This really is how these stories have to be done. Not the faux-realism of the movie of Silence of the Lambs. That approach jars with Anthony Hopkins' (less than entirely successful) attempt to capture the uncanny and semi-demonic nature of Hannibal himself, who was always a creature of evil magic. Look at Harris' descriptions of him in Red Dragon, with his maroon eyes and his extra finger and his preternatural senses.
What the TV version of the stories has done is capture (with the proper ambiguity) the essentially magical nature of Hannibal and his world. He lives in a twilight interzone between our world of quotidian normality and the deep, dark pit where human nature as brutish meat intersects with human nature as beset by devils and shades.
Yes, it glamourizes him and his violence, in contrast to real murderers... but that seems a superficial way to look at these stories, even if it's a perfectly valid one which should be given its own space. Below that, there is more to say. Treating Hannibal as an uncanny creature who blurs our senses of place and time and knowledge is actually much better in this respect than the 'realist' approach, which ends up straightforwardly making him a glamorous monster.
I love that this show dances on the borderline between diegetic materialism and a diegetic acknowledgement of a supernatural world. It leaves open to us the possibility that Hannibal truly is a demon, or a demon-inhabited man. By refusing to foreclose upon the literal supernatural reading, the show leaves the incredible oneiric fertility of the supernatural story open to us. It does what lesser works like The Babadook and The Innocents fail to do. It respects the uncanny, and it also allows it a possible existence without making it anything less than numinous and ineffable. It ultimately asks us to not care - but in a constructive way. It asks us to recognise the essentially uncanny, weird, gothic, sick, twisted, irrational nature of reality itself as we live it.
Phil Sandifer (I suspect) enjoys the show in terms of Blakean visions. I enjoy the show in terms of the Gothic Marxist insistence upon the really existing world as a twisted, phantasmagorical and irrational hellscape, but also as a site of the creative and expressive production of phantasms.
Season 3 is surely the fruition of this approach, as begun (falteringly) in Season 1 and continued (far more confidently) in Season 2. And the great thing is that they've recognised this strain in the original stories, particularly in Red Dragon (which really stands above and apart from the other books), by placing the story of Francis Dolarhyde as the terminus of the season.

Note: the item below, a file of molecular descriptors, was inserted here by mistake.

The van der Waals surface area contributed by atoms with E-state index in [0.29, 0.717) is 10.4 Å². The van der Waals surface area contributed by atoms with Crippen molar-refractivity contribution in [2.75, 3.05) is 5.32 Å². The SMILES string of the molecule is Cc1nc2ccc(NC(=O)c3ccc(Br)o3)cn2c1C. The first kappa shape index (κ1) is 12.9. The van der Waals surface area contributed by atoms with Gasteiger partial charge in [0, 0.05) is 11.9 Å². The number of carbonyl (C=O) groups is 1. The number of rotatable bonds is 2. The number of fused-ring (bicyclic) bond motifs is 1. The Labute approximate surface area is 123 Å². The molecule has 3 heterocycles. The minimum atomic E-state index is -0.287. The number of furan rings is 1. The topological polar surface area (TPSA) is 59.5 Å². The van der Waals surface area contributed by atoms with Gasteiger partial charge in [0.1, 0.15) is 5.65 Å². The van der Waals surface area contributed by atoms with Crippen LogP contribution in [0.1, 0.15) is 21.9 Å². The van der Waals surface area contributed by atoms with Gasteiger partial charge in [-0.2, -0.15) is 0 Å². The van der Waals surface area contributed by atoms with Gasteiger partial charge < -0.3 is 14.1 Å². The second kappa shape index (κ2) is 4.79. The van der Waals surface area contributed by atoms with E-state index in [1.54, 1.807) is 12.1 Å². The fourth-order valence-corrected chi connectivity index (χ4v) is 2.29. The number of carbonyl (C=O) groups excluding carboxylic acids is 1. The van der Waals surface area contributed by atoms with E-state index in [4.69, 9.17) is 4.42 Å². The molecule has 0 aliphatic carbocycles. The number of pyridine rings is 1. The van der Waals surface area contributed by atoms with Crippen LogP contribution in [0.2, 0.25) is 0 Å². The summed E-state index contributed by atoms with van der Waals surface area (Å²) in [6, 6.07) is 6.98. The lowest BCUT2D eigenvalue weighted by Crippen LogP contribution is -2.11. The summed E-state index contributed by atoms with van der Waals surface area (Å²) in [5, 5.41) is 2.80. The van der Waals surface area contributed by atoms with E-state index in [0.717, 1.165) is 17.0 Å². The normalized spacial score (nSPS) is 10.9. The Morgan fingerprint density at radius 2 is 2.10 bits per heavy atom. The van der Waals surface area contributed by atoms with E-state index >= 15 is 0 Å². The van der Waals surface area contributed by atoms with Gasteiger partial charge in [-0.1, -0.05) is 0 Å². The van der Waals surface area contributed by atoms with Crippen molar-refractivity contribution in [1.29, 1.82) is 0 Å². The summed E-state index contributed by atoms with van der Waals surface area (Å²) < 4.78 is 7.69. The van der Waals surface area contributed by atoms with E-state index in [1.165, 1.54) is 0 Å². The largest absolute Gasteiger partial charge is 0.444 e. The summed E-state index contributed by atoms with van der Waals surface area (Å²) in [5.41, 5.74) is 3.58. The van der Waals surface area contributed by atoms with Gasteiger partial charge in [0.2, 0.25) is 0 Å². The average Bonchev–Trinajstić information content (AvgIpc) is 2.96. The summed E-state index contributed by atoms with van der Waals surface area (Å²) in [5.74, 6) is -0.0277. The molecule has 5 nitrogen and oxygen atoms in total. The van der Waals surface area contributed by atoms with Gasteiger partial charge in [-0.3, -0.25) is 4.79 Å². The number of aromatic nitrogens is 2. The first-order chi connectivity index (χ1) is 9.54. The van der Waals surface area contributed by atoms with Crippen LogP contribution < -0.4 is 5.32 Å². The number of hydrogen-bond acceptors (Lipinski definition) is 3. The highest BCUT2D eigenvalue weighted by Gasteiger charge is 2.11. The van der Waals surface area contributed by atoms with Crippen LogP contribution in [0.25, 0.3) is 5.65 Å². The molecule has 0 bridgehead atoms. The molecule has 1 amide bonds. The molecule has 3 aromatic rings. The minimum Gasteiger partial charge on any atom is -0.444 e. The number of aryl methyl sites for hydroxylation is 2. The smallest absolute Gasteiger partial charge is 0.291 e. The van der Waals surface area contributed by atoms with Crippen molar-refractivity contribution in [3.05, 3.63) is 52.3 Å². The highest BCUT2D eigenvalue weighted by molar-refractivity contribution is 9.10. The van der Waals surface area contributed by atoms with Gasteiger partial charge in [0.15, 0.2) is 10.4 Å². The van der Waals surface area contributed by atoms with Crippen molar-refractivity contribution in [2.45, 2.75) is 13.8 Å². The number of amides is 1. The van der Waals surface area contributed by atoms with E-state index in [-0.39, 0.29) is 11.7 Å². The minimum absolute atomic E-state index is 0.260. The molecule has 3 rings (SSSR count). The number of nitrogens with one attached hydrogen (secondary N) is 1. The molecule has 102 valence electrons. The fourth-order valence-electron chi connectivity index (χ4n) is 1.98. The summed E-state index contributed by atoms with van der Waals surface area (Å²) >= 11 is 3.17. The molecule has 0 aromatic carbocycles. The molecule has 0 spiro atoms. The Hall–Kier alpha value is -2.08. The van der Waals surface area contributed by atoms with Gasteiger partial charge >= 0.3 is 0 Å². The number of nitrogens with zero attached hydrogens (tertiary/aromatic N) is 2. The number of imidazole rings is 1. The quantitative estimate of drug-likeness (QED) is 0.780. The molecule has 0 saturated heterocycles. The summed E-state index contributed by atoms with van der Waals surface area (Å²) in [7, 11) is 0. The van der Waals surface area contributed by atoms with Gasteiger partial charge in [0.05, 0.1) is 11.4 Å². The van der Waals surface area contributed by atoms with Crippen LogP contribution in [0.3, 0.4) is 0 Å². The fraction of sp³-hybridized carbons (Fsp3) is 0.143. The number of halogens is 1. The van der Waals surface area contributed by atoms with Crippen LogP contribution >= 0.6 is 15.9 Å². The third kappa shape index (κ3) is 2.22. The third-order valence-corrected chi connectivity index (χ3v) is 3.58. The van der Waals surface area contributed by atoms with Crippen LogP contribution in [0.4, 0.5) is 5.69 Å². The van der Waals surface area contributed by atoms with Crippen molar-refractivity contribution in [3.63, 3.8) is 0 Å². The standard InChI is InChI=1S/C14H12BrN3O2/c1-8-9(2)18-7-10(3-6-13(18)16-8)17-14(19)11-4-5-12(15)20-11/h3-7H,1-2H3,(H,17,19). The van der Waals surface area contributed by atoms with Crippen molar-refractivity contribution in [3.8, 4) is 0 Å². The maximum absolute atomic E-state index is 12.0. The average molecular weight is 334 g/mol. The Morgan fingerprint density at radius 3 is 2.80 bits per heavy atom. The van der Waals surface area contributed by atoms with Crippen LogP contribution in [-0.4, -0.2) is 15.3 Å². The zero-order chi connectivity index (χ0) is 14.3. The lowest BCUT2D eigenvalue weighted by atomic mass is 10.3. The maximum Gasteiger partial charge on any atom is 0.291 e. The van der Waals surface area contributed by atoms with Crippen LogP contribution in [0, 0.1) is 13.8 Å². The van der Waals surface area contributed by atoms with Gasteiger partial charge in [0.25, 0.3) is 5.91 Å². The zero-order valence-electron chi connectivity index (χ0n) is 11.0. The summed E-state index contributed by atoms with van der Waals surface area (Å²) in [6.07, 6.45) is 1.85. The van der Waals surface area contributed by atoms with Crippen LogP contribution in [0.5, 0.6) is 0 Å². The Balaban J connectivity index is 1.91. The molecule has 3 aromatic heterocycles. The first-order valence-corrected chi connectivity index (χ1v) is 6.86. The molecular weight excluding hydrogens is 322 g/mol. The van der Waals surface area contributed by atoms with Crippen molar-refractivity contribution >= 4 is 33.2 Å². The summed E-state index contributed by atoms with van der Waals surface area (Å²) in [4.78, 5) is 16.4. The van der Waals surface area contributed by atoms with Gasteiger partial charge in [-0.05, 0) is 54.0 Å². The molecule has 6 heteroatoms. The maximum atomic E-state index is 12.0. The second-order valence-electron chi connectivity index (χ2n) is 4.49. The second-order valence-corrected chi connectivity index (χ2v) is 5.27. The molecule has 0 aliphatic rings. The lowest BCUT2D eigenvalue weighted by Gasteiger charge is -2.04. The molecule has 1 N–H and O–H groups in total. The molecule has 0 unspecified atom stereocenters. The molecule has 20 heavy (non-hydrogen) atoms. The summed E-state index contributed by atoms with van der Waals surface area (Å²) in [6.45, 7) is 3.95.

Dolarhyde is the figure who, through his Blakean-inflected hallucinations and his status as tragic and enmonstered outsider, allows the categories to crash into each other in horrific but visionary ways. I love how Harris does all this in the book without ever losing track of Dolarhyde's viciousness, or his essential patheticness. One uncomfortable thing about the book, of course, is the way it insists upon the victim-status of a violent white man... but this looks set to be reframed by the TV series (as the TV series always does reframe the original stories creatively) by the superb decision to cast a black actress as Reba, which follows the show's splendid line of transmuting male characters into women, and rescuing monstrous female characters from caricature. (I expect a more nuanced take on Dolarhyde's backstory too.)
(By the way, I'm sure the actress playing Reba was cast solely on her evident talent... I'm just glad they were open to doing so rather than thoughtlessly following the source material, as many other production teams would have done.)
One thing I'm very interested to see is how they transmute Lecter's helplessness and frustration at his incarcerartion in the book. In the TV show, Lecter's incarceration is almost voluntary, the next step in his game, a way of staying in Will's life. I think his frustration (which is very integral to both the plot and his character) can be rescued by reframing it as frustration at Will's refusal to engage with him.
I'll be fascinated to see how they do it.